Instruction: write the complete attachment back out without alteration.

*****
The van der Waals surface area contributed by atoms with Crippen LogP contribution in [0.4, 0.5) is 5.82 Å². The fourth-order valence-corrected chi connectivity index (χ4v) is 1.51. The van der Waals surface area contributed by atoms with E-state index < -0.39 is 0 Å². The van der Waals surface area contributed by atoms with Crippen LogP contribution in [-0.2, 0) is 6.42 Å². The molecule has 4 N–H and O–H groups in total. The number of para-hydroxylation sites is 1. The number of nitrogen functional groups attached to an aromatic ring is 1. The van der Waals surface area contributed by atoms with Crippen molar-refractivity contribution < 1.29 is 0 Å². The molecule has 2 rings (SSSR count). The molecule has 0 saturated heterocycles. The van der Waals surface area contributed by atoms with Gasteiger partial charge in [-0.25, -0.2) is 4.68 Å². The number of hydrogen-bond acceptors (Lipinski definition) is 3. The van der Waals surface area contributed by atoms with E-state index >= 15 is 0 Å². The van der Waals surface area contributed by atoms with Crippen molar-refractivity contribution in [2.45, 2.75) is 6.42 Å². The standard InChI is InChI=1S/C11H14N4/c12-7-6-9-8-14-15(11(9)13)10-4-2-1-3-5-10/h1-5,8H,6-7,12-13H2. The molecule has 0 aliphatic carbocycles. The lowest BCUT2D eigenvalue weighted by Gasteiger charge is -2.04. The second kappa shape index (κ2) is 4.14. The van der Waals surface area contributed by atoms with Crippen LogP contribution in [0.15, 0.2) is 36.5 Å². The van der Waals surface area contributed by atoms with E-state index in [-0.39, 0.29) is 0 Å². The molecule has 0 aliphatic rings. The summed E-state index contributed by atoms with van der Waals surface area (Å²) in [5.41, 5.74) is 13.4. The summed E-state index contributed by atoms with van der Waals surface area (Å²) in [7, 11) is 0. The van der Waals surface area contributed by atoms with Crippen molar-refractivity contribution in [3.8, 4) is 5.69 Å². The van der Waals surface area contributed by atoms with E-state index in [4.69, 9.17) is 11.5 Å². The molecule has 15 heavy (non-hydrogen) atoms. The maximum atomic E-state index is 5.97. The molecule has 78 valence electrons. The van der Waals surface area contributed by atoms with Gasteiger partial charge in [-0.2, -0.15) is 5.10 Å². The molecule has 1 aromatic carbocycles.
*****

The van der Waals surface area contributed by atoms with Crippen LogP contribution in [0.4, 0.5) is 5.82 Å². The fourth-order valence-corrected chi connectivity index (χ4v) is 1.51. The van der Waals surface area contributed by atoms with E-state index < -0.39 is 0 Å². The van der Waals surface area contributed by atoms with Crippen LogP contribution in [-0.2, 0) is 6.42 Å². The molecule has 4 N–H and O–H groups in total. The number of para-hydroxylation sites is 1. The number of nitrogen functional groups attached to an aromatic ring is 1. The van der Waals surface area contributed by atoms with Crippen molar-refractivity contribution < 1.29 is 0 Å². The molecule has 2 rings (SSSR count). The molecule has 0 saturated heterocycles. The van der Waals surface area contributed by atoms with Gasteiger partial charge in [-0.25, -0.2) is 4.68 Å². The number of hydrogen-bond acceptors (Lipinski definition) is 3. The van der Waals surface area contributed by atoms with E-state index >= 15 is 0 Å². The van der Waals surface area contributed by atoms with Crippen molar-refractivity contribution in [2.45, 2.75) is 6.42 Å². The standard InChI is InChI=1S/C11H14N4/c12-7-6-9-8-14-15(11(9)13)10-4-2-1-3-5-10/h1-5,8H,6-7,12-13H2. The molecule has 0 aliphatic carbocycles. The lowest BCUT2D eigenvalue weighted by Gasteiger charge is -2.04. The second kappa shape index (κ2) is 4.14. The van der Waals surface area contributed by atoms with Crippen LogP contribution in [0.15, 0.2) is 36.5 Å². The van der Waals surface area contributed by atoms with E-state index in [-0.39, 0.29) is 0 Å². The molecule has 0 aliphatic rings. The summed E-state index contributed by atoms with van der Waals surface area (Å²) in [5.41, 5.74) is 13.4. The summed E-state index contributed by atoms with van der Waals surface area (Å²) in [7, 11) is 0. The van der Waals surface area contributed by atoms with Crippen molar-refractivity contribution in [3.8, 4) is 5.69 Å². The van der Waals surface area contributed by atoms with E-state index in [4.69, 9.17) is 11.5 Å². The molecule has 15 heavy (non-hydrogen) atoms. The maximum atomic E-state index is 5.97. The molecule has 78 valence electrons. The van der Waals surface area contributed by atoms with Gasteiger partial charge in [-0.2, -0.15) is 5.10 Å². The molecule has 1 aromatic carbocycles.